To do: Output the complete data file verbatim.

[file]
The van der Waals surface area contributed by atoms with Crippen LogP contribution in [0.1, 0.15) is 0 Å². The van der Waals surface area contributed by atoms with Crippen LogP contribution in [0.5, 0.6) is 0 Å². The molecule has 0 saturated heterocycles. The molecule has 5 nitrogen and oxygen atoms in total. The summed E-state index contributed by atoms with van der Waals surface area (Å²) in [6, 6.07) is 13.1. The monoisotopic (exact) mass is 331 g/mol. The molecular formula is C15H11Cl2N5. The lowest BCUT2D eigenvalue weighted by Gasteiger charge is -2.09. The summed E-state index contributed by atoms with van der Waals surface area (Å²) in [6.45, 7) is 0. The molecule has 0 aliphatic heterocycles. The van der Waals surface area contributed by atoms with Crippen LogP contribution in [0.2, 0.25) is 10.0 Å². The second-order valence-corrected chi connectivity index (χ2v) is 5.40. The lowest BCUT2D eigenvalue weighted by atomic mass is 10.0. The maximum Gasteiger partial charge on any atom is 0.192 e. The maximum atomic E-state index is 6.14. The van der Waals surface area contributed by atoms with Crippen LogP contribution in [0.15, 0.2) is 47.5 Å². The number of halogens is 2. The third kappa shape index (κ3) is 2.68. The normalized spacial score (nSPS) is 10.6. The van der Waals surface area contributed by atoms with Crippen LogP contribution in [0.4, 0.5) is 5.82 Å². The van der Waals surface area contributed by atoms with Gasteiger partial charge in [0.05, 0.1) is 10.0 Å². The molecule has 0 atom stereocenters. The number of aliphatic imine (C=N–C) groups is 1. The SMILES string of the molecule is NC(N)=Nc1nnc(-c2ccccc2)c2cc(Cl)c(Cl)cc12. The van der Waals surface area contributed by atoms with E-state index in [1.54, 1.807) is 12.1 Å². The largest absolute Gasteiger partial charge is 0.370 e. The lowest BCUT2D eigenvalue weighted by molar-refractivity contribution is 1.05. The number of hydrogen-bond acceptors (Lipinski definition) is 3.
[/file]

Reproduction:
The van der Waals surface area contributed by atoms with Crippen LogP contribution in [0.1, 0.15) is 0 Å². The van der Waals surface area contributed by atoms with Crippen LogP contribution in [0.5, 0.6) is 0 Å². The molecule has 0 saturated heterocycles. The molecule has 5 nitrogen and oxygen atoms in total. The summed E-state index contributed by atoms with van der Waals surface area (Å²) in [6, 6.07) is 13.1. The monoisotopic (exact) mass is 331 g/mol. The molecular formula is C15H11Cl2N5. The lowest BCUT2D eigenvalue weighted by Gasteiger charge is -2.09. The summed E-state index contributed by atoms with van der Waals surface area (Å²) in [6.45, 7) is 0. The molecule has 0 aliphatic heterocycles. The van der Waals surface area contributed by atoms with Crippen LogP contribution in [0.2, 0.25) is 10.0 Å². The second-order valence-corrected chi connectivity index (χ2v) is 5.40. The lowest BCUT2D eigenvalue weighted by atomic mass is 10.0. The maximum Gasteiger partial charge on any atom is 0.192 e. The maximum atomic E-state index is 6.14. The van der Waals surface area contributed by atoms with Crippen LogP contribution in [0.15, 0.2) is 47.5 Å². The number of halogens is 2. The third kappa shape index (κ3) is 2.68. The normalized spacial score (nSPS) is 10.6. The van der Waals surface area contributed by atoms with Crippen LogP contribution in [0.4, 0.5) is 5.82 Å². The van der Waals surface area contributed by atoms with Gasteiger partial charge in [0.05, 0.1) is 10.0 Å². The molecule has 0 atom stereocenters. The number of aliphatic imine (C=N–C) groups is 1. The SMILES string of the molecule is NC(N)=Nc1nnc(-c2ccccc2)c2cc(Cl)c(Cl)cc12. The van der Waals surface area contributed by atoms with E-state index in [1.54, 1.807) is 12.1 Å². The largest absolute Gasteiger partial charge is 0.370 e. The lowest BCUT2D eigenvalue weighted by molar-refractivity contribution is 1.05. The number of hydrogen-bond acceptors (Lipinski definition) is 3.